What We're Reading - July 17
Good morning, everyone! As the media continues to speculate over who will be Mitt Romney’s vice presidential candidate, President Obama continues to campaign around the country promoting the health care law. Here’s what we’re reading this morning….
While campaigning, Obama discusses the importance of the Affordable Care Act. “President Obama highlights health care law on campaign trail” — “President Barack Obama on Monday gave a strong defense of his health care law, weaving multiple mentions of health reform into answers at an Ohio town hall and saying he doesn’t mind the ‘Obamacare’ label ‘because I really do care.’ Drawing attention to the parallels between his controversial legislation and the Massachusetts reform signed into law by Mitt Romney, Obama said, ‘It’s working really well there. He should be proud of it instead of running away from it.’ The president has mentioned the health law in his stump speech routinely since the Supreme Court upheld it last month, but he spoke about the controversial legislation more expansively in a town hall Monday. Several times, he worked health care into his answers to questions that weren’t specifically about health reform. For instance, he mentioned the health reform law when asked about supporting small business and again when asked about uniting the country in a second term. He used the forum to defend his law, critique Romney and mention his support for Planned Parenthood.”
Patients should be able to choose their preferred health care provider. “In new abortion battle, Planned Parenthood sues Arizona” — “AUSTIN, Texas (Reuters) — Planned Parenthood on Monday sued the state of Arizona in an effort to overturn a law that blocks funding for its health clinics because the organization also performs abortions. The law, signed by Governor Jan Brewer in May, is part of a national campaign against Planned Parenthood orchestrated by conservatives Republican lawmakers who oppose abortions. In the past two years, 13 states have taken steps to eliminate funding for Planned Parenthood, and the organization has filed lawsuits in six of them, including Arizona. Planned Parenthood says abortions account for only 3 percent of its services, which include cancer screening and birth control. ‘It is wrong for the state to tell Arizonans who they can and cannot see for their healthcare. The men and women of this state have the right to see the healthcare provider they deem is best for them,’ said Bryan Howard, president and chief executive officer of Planned Parenthood Arizona. The group, whose legal team for the case includes the American Civil Liberties Union, filed the suit in U.S. District Court in Arizona, according to Planned Parenthood.”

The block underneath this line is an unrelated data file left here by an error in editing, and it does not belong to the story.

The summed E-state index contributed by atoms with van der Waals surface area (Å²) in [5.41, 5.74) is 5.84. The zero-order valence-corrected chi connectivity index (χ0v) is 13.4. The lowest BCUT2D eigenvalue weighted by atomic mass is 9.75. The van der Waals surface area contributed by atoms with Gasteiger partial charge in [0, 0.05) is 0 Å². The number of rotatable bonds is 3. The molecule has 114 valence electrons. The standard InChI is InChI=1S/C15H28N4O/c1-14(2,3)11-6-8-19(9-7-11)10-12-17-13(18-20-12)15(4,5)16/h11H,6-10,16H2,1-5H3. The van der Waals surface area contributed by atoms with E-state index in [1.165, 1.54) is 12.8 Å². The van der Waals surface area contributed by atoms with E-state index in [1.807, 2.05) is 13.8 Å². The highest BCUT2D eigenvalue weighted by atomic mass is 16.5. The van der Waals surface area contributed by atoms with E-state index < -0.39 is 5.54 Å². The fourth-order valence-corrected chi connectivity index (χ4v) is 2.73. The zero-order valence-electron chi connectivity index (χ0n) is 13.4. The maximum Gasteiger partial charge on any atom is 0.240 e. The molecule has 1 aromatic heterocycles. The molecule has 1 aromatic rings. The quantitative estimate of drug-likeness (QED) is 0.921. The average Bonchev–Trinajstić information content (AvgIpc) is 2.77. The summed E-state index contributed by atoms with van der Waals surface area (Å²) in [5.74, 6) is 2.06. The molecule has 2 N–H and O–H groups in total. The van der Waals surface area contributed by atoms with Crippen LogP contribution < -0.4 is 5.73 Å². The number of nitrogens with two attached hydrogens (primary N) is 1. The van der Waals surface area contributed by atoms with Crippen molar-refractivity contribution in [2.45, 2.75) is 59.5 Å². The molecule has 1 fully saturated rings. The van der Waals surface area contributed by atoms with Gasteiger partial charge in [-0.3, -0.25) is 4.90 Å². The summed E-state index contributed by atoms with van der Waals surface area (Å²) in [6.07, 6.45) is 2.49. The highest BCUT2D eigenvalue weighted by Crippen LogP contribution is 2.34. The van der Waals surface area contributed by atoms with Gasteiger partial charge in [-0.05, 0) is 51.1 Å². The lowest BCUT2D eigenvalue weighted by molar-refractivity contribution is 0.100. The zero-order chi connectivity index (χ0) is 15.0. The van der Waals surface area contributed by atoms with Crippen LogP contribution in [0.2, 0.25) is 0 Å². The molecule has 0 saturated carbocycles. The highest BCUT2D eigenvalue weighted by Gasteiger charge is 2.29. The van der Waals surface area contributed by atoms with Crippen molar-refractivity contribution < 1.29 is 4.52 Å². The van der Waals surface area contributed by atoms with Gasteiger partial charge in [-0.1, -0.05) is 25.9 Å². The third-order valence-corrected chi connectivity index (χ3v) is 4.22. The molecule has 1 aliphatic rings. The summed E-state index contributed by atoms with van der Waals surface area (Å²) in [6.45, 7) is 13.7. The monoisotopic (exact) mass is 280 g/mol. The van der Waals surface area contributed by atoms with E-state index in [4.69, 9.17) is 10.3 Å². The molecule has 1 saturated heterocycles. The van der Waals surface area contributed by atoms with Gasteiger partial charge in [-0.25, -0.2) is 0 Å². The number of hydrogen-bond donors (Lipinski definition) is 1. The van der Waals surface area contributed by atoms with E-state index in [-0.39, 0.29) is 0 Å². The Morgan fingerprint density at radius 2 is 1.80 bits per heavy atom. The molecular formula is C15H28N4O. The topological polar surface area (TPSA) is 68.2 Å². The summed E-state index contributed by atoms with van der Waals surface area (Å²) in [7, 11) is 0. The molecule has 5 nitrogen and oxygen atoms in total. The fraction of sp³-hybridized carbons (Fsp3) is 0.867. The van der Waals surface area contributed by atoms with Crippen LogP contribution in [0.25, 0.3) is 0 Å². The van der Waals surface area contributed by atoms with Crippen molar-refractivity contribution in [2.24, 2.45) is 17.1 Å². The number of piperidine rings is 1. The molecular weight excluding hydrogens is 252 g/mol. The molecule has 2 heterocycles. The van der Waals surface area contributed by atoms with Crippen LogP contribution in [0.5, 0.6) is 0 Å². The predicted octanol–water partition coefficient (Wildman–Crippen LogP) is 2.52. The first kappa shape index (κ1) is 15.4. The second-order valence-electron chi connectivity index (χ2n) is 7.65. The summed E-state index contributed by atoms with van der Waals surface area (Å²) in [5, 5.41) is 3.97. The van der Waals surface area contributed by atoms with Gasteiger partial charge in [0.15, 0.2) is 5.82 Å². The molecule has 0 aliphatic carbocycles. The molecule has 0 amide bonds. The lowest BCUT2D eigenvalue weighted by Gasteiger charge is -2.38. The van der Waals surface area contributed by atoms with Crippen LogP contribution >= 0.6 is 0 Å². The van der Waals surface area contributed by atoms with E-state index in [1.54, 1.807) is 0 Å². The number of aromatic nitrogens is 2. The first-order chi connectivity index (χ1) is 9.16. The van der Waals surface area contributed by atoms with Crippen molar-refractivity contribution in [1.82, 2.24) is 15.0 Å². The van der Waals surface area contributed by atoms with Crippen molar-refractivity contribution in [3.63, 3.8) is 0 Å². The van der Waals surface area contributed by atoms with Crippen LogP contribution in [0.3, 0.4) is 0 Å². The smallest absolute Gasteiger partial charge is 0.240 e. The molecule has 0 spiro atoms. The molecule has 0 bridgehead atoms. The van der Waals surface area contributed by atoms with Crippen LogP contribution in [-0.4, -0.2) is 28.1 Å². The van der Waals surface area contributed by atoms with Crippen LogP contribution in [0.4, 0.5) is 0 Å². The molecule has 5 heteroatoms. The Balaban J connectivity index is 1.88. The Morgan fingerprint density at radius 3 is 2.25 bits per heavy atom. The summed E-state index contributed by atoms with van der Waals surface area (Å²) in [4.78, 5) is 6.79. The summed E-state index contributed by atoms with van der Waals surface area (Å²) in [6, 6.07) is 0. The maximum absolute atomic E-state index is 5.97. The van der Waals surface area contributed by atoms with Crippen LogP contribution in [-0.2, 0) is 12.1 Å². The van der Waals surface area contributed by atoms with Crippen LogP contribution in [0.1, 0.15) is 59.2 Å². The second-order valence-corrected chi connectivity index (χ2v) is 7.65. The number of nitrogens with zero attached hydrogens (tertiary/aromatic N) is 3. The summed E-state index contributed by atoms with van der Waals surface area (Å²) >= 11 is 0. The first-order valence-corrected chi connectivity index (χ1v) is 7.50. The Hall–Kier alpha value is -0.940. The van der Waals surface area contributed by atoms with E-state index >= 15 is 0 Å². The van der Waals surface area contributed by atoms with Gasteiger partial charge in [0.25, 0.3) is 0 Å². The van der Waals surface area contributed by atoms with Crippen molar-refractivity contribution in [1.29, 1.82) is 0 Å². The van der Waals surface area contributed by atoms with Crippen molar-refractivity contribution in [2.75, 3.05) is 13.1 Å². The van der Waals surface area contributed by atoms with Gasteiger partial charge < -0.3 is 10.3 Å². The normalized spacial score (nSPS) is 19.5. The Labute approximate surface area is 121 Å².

The ramifications of the Supreme Court health care ruling in the Hoosier state… “Battle Over Planned Parenthood Funding in Indiana May Be First Test of Coercion Theory from ACA Decision” — “The battle waging in Indiana to de-fund Planned Parenthood may become the first significant legal challenge to flow from NFIB v. Sebelius, and Chief Justice John Roberts' rewriting of the rules governing the conditions the federal government can and cannot attach to federally-subsidized state spending may have given conservative state lawmakers just the opening they had hoped for. In May, lawmakers in Indiana passed a bill that prevents Medicaid from contracting with any entity that provides abortions. The bill essentially stripped millions of dollars in funding from Planned Parenthood in knowing violation of the Medicaid rules and placed the state among others in a conservative crusade to kill off the women's health care provider. According to those rules, states largely get to design their own programs for providing health insurance coverage for low-income people, but they cannot ban providers from participating in the program solely on the basis of the range of medical services they provide -- especially family planning services. Federal law already prohibits the use of any federal funds, including Medicaid funding, from providing for abortions, so this would seem to be a settled issue.“